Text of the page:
How to use a Pea Plant to Increase your USMLE, COMLEX, and Shelf Exam Scores

Last Updated on June 26, 2022 by Laura Turner

Studying for the boards overwhelms most people. The sheer amount of information to know is staggering. And while being a good doctor will require you to know much more than what is covered on a shelf exam, the USMLE steps, or the COMLEX, you don’t have to know everything to do well on the standardized exams you’ll take during your medical training.Have you ever heard of the Pareto principle? The economist, Vilfredo Pareto, observed that 20 percent of the pea plants in his garden produced 80 percent of his crop. Also called the 80/20 law, Pareto noticed and applied this phenomenon to other areas of life (80 percent of wealth is held by the richest 20 percent of people, 80 percent of a company’s profits comes from 20 percent of its products, etc.). I would argue that this principle can be applied to your board preparation as well. Put most generally, the Pareto principle may be stated in terms of 20 percent of your effort is responsible or 80 percent of your achievement.
Wait a minute. Am I saying that eighty percent of your USMLE Step 1 score will come from just 20 percent of the testable concepts you study? Yeah, pretty much. Or to put it differently: 20 percent of your study and effort will account for 80 percent of your success.
Let me be clear, I’m not saying you should only study 20 percent of your First Aid for the USMLE or complete only 20 percent of the USMLE World or ExamGuru Qbank you purchased. But I am saying there are two lessons you can learn from the Pareto paradigm: 1) learn to know when you should cut your losses when studying a given topic and 2) invest your time in learning the most important material for a given topic.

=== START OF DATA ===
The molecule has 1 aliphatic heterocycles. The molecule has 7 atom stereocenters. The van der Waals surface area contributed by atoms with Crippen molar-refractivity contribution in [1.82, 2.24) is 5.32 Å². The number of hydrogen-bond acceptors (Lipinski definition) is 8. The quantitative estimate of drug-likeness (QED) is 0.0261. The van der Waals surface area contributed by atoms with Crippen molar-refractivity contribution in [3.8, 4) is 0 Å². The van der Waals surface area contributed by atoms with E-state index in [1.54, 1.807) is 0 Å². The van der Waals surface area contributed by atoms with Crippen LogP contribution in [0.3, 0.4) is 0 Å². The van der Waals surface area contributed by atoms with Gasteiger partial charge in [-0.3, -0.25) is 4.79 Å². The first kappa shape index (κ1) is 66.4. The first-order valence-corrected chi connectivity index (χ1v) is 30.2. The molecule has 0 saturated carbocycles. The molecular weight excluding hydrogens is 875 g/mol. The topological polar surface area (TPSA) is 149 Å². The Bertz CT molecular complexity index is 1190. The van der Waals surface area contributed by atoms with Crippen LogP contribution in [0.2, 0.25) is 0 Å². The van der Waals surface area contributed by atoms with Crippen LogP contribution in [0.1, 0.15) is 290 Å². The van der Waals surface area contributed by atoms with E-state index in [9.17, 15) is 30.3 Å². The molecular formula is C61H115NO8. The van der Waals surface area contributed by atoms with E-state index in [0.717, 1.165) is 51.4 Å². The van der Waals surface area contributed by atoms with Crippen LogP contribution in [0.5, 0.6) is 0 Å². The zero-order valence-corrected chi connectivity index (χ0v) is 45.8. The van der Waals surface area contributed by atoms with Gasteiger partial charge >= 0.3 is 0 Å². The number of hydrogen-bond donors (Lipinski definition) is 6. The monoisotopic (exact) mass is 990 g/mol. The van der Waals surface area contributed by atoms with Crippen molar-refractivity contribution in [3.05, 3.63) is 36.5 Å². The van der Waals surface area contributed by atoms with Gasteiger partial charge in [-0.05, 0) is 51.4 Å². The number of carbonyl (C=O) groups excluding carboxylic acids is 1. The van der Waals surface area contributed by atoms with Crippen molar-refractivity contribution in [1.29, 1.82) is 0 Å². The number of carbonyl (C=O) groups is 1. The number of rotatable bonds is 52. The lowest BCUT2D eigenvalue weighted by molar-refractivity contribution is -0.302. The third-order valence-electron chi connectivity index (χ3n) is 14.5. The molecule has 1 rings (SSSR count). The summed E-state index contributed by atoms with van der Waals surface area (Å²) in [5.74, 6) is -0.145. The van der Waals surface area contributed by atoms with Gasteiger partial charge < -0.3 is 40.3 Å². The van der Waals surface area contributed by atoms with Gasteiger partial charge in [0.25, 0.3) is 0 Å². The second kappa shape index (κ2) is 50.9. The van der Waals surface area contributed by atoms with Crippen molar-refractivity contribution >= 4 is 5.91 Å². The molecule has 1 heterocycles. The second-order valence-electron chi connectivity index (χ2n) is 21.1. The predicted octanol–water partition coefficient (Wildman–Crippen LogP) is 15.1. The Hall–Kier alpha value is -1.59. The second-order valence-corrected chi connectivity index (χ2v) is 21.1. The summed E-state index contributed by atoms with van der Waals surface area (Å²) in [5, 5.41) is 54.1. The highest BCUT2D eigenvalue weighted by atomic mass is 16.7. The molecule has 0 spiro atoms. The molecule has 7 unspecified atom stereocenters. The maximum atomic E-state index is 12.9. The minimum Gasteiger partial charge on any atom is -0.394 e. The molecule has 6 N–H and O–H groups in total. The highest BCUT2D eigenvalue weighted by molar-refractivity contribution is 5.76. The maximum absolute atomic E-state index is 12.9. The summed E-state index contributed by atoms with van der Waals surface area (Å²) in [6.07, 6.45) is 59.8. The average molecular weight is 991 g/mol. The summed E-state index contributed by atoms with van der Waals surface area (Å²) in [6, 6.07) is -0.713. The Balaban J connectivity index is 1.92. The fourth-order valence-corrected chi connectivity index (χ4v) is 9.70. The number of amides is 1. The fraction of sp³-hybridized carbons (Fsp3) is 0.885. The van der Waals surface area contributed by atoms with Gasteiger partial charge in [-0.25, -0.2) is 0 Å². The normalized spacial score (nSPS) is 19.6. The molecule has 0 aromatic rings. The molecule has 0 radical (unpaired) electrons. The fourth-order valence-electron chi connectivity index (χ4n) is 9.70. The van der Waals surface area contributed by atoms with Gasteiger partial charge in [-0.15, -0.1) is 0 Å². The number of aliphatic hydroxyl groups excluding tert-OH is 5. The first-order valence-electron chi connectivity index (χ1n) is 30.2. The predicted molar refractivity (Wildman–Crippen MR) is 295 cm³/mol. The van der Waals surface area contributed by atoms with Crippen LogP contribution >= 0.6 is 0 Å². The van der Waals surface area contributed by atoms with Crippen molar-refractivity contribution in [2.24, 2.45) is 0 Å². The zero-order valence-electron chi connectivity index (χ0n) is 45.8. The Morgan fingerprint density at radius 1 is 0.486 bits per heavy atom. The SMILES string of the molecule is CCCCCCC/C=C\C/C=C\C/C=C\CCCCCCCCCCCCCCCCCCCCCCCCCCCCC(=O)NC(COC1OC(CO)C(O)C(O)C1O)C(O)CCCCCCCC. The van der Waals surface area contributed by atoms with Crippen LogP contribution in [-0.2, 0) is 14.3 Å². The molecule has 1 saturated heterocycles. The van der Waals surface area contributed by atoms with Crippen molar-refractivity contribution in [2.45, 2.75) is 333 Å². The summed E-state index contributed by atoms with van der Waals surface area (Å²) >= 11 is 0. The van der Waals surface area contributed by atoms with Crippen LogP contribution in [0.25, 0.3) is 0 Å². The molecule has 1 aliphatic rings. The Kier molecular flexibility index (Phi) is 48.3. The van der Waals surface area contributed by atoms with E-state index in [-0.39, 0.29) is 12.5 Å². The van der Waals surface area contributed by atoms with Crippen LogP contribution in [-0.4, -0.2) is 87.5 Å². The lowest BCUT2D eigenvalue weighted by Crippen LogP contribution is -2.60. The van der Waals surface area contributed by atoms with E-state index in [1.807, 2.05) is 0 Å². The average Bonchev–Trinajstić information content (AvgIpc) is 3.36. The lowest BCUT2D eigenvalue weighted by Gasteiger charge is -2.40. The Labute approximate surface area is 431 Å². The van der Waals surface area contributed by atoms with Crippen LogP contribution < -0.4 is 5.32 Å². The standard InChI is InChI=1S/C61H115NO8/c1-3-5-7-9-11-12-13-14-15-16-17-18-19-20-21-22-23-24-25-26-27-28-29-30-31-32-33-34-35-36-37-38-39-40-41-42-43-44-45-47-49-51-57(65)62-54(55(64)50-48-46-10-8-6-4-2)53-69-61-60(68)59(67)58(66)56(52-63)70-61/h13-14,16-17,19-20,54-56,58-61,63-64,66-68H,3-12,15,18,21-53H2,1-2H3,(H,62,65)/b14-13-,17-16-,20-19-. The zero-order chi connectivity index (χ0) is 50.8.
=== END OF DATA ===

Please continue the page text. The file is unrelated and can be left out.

We’ll take the second lesson first. Consider a highly complex topic: steroidogenesis. You could memorize the entire steroidogenesis pathway, noting the molecular structure of each substance, the enzyme responsible for converting the substance into its product, the mechanisms of action of each molecule, the clinical consequences of a deficiency or excess of a given substance within the multiple pathways, the derangements in a patient’s metabolic panel that would occur when a given enzyme is knocked out, drugs which block certain enzymes in the pathway, etc. There’s a lot. And if you’re an endocrinologist, knowing all this in all its glorious detail is probably necessary. But if you’re a second-year medical student about to take your first licensing exam, the detail could be your downfall.
There are nearly 30 individual enzymes and substances on the steroidogenesis pathway (some with multiple names). If you were about to take your board exam in 5 minutes, and asked me what you needed to know, I would tell you to remember six things (about 20 percent, get it?):
1. 21-Hydroxylase converts progesterones (progesterone and 17a-hydroxyprogesterone) into steroids with weak mineralocorticoid and glucocorticoid activity.

2. These weak steroids become the glucocorticoid, cortisol, and the quintessential mineralocorticoid, aldosterone.
3. Deficiency in 21-Hydroxylase accounts for 90 percent of cases of congenital adrenal hyperplasia4. Defective enzymes lead to a build up in precursor substances and a decrease in downstream substances (the molecular basis for the clinical manifestations of diseases affecting this pathway). For example, deficient 21-Hydroxylase means no mineralocorticoid or corticosteroid activity but increased sex steroid (androgen and estrogen) activity.
5. Without mineralocorticoids a person will not be able to take up Na+ and excrete K+ and without corticosteroids, gluconeogenesis suffers.